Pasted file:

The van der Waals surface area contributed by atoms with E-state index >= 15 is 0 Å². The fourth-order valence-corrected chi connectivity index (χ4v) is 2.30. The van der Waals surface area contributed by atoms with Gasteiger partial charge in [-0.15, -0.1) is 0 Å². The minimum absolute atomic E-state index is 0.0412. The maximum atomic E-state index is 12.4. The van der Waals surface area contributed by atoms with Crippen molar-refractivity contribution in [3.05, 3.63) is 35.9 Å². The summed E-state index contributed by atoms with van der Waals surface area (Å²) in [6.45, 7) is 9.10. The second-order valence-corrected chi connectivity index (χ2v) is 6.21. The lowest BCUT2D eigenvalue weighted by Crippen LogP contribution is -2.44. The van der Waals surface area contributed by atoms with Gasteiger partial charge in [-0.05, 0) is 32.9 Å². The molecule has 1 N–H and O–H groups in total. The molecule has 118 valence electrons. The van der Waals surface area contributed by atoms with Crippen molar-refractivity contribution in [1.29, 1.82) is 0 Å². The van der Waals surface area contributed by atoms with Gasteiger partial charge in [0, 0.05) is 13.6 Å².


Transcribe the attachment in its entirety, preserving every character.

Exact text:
The van der Waals surface area contributed by atoms with E-state index >= 15 is 0 Å². The fourth-order valence-corrected chi connectivity index (χ4v) is 2.30. The van der Waals surface area contributed by atoms with Gasteiger partial charge in [-0.15, -0.1) is 0 Å². The minimum absolute atomic E-state index is 0.0412. The maximum atomic E-state index is 12.4. The van der Waals surface area contributed by atoms with Crippen molar-refractivity contribution in [3.05, 3.63) is 35.9 Å². The summed E-state index contributed by atoms with van der Waals surface area (Å²) in [6.45, 7) is 9.10. The second-order valence-corrected chi connectivity index (χ2v) is 6.21. The lowest BCUT2D eigenvalue weighted by Crippen LogP contribution is -2.44. The van der Waals surface area contributed by atoms with Gasteiger partial charge in [-0.05, 0) is 32.9 Å². The molecule has 1 N–H and O–H groups in total. The molecule has 118 valence electrons. The van der Waals surface area contributed by atoms with Crippen molar-refractivity contribution in [1.29, 1.82) is 0 Å². The van der Waals surface area contributed by atoms with Gasteiger partial charge in [0, 0.05) is 13.6 Å².